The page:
The application of water pinch analysis at AECI bioproducts.
Schneider, Janos Pal Zsigmond.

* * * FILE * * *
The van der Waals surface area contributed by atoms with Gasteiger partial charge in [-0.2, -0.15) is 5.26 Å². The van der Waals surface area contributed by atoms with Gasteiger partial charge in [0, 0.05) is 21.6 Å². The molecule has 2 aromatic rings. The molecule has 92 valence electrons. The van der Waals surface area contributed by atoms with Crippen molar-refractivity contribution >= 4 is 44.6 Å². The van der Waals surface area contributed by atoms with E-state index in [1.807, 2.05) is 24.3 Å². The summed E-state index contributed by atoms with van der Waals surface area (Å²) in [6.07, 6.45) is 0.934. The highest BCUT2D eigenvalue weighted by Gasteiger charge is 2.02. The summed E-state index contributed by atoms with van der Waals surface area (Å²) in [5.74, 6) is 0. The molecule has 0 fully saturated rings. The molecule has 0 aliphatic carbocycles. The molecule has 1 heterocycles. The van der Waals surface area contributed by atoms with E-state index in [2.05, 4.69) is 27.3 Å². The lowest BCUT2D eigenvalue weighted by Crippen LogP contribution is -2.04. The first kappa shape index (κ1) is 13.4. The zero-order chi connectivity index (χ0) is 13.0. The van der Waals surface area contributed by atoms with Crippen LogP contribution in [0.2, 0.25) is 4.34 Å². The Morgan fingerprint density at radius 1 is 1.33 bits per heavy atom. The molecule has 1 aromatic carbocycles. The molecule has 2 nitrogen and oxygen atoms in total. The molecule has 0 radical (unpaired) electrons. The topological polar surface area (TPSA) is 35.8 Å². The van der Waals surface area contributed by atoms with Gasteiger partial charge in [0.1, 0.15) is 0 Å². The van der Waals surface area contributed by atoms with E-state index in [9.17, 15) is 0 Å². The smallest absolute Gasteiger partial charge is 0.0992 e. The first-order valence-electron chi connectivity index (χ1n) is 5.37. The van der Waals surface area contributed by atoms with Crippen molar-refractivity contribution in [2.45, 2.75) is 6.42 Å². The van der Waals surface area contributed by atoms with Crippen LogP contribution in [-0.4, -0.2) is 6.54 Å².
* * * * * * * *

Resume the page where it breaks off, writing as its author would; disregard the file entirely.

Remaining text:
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AECI Bioproducts (Bioproducts) is part of an industrial complex located at Umbogintwini, approximately 26 km south of Durban, Kwazulu-Natal. This system was selected for water pinch investigation, as it is one of the major users of freshwater on the complex and hence discharges a related quantity of wastewater, amounting to approximately 400 ML per annum. Bioproducts is a manufacturer of l-lysine, which is an animal feed additive. Water stream flowrate and purity data, as well as operating cost information, were obtained from plant records at AECI Bioproducts. Limiting flowrate and purity conditions for the water-using operations were established from a mass balance over the entire system using the Linnhoff-March software, WaterTracker. Subject to the specified constraints and operating costs, the problem was to determine the design of the water-using subsystem. No treatment plants were included in the study, as none exist at the facility. Three scenarios were investigated, which examined the operating variability of one of the evaporators on the site (the AS evaporator), which produces a condensate source of variable purity. The operating cost target and network design for each scenario was determined using the Linnhoff-March software, WaterPinch. Alterations from current operating practice were identified and associated savings (water-using network operating cost and freshwater flowrate) were highlighted. A robust optimal design was identified, with a recycle, which was consistent for all scenarios investigated. The degree of reuse of the AS evaporator condensate source was determined to be dependent on the purity of the source. The limiting constraint was identified at the sea pipeline, for suspended solids (SS): a prohibitively low discharge concentration constraint was identified as posing the major obstacle for saving. The potential for saving was investigated by incrementing the SS concentration constraint and subsequently the free and saline ammonia (FSA) constraint and allowing for the broth effluent to be discharged via the sea pipeline (which was previously disallowed by an effluent exemption). Although relatively small savings were identified through process integration (from 0.61% to 1.56% of the water-using network operating cost), the analysis identified a potential saving of over 70% of the water-using network operating cost, with relaxation of the sea pipeline SS and FSA constraint.
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